What might a new global edtech readiness index look like?

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the pieces may be different shapes and sizes, and there still may be holes when they are fit together, but perhaps they can be combined to support something useful?
the pieces may be different shapes and sizes,
and there still may be holes when they
are fit together, but perhaps they can be
combined to support something useful?

Recent EduTech blog posts have explored the case for a new global edtech readiness index and, by proposing some potential related principles and objectives, have attempted to help kick start a related conversation.

What might a new global edtech readiness index look like?

Here is a crude, draft, high-level outline of what such an index *could* comprise.

Presenting this here is meant to be a further provocation to the edtech community and to related ongoing discussions. It is decidedly *not* a finished product. This does not represent the official views of the World Bank on any of this stuff. The point here is to help spark related discussion, and, by signaling that related conversations are underway, to help bring various groups talking about this stuff into the same room. This is 'thinking aloud in public', in the hope that doing so might be useful to other people smarter and more informed than I am about related topics and issues. Consider what follows as the scribblings on a whiteboard as part of the brainstorming process around a 'pre-alpha' imagining of a global edtech readiness index.

With those caveats out of the way, here are three general comments:

The four main categories or themes presented here deliberately recall the World Bank's SABER-ICT framework, which was developed as a result of a review of hundreds of educational technology policy documents from around the world. As such, these four themes are consistent with themes explored by educational policymakers thinking about and planning for large scale government investments in the use of educational technologies in schools. (Are they thinking about and planning for the most important stuff? Even if/where they are not, it can be a useful, practical approach to meet them where they are now, and accompany them along their journey.)

The index should be relevant to countries just now considering, or in the relatively early stages implementing, the use of educational technologies at scale. Yes, it might be true that all countries in the world, including the most developed ones, are struggling in various ways to realize the potential of the use of new technologies at scale to benefit all learners in their education systems. That said, few would argue that many of the prerequisites for doing so are not already largely in place in many of the world’s most advanced industrial economies, which should score quite highly on a readiness index as a result. Such places are, broadly speaking, already ‘ready’, in ways that places like Bangladesh and Burundi are not. Of course, conceptions of ‘readiness’ when it comes to technology use in education are likely to evolve over time as new technologies emerge. Countries ‘ready’ today may not be ready in the future if they do not evolve as well. That said, the edtech readiness index outlined here is meant to speak to the needs of policymakers in countries that today aspire to, are on the cusp of, or only recently have reached such a state of ‘readiness’.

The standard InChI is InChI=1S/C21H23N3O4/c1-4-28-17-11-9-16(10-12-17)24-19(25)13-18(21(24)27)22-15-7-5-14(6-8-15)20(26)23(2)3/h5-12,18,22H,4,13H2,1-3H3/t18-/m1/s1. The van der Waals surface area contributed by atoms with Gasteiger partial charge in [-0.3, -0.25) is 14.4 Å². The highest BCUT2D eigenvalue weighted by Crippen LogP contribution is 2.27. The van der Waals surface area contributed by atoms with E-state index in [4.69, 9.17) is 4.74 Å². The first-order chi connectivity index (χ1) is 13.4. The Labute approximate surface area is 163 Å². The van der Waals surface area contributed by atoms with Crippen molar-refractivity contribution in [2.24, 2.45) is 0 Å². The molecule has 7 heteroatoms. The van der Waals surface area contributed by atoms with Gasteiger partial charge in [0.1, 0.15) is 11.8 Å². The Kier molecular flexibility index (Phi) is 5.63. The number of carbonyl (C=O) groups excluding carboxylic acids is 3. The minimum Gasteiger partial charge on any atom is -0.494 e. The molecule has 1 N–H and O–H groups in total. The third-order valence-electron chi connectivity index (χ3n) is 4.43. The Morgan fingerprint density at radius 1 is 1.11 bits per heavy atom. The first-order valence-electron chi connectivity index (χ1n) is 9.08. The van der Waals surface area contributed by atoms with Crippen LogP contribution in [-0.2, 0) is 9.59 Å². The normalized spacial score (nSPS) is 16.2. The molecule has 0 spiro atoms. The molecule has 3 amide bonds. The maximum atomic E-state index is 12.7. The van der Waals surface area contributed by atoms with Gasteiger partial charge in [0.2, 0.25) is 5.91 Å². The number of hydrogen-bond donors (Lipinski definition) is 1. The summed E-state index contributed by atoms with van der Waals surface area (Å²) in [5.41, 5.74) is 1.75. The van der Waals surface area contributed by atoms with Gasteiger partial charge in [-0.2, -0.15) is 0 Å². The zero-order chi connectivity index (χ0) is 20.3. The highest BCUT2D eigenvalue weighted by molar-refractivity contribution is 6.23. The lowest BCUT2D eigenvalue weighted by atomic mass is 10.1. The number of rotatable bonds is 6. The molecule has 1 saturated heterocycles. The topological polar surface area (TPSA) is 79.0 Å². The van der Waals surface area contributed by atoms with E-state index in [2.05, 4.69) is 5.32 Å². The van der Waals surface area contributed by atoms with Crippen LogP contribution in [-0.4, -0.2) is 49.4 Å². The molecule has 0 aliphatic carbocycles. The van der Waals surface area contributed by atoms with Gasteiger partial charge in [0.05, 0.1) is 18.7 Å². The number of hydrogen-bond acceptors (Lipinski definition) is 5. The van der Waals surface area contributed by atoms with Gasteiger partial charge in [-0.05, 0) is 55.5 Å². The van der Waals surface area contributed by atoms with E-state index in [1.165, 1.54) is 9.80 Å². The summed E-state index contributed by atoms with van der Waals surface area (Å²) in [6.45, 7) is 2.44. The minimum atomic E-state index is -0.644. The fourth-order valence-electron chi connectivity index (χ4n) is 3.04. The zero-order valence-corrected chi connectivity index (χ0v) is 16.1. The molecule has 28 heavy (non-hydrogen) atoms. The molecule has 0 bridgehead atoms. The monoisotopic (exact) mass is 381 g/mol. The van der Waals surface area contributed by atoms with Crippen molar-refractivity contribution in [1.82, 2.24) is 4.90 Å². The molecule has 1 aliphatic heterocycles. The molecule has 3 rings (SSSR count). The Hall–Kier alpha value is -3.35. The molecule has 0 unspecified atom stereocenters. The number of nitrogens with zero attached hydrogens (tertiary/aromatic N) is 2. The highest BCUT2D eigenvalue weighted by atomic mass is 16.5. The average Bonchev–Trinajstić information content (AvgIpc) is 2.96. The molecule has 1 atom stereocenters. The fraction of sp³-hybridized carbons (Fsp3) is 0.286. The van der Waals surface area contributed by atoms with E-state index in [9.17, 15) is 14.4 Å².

Why four? No good reason, really. If pressed to provide one: The foundation of a building typically has four corners, and so these could be seen as representing four of the key building blocks of any approach to quickly gain high-level insight into what is happening in a country when it comes to 'edtech readiness' at a national scale. The purpose of any structure is not realized by only laying the foundation, of course, and a foundation consists more than just four corners. Having a solid foundation helps support everything that is subsequently built -- and which happens as a result. As such, by its very nature it is necessary, but not sufficient. (And for what it’s worth: From a visual perspective, four offers useful opportunity for symmetry of presentation. This may admittedly be a rather silly reason. But sometimes such ‘silly’ superficial things can help spur attention and adoption.)

With that said, at a high level, here is ...

A (very) rough outline of a new global edtech readiness index
(to provoke and promote discussion)

the pieces may be different shapes and sizes, and there still may be holes when they are fit together, but perhaps they can be combined to support something useful?

a. Infrastructure (digital infrastructure for education)

  • devices 
  • connectivity

some quick related comments and questions:

  • What constitutes a 'digital device' when it comes to learning?
  • How much connectivity is necessary or sufficient -- and how might this change in the future?
  • Should we measure the availability of such components of the infrastructure in schools -- or their use? 

As devices proliferate among teachers and students, might access to the 'the cloud', and the content, applications and services that reside there, increasingly separate the 'haves' from the 'have nots' when it comes to the availability of digital learning tools and experiences? (All the hype about 'AI in education'? Who knows what this will mean in practice, but it is hard to imagine that AI and machine learning tools and services will exist locally, offline: you'll need to be connected to the Internet to benefit from them.)

b. Content (digital teaching and learning resources)

  • digital learning materials
  • online assessment

some quick related comments and questions: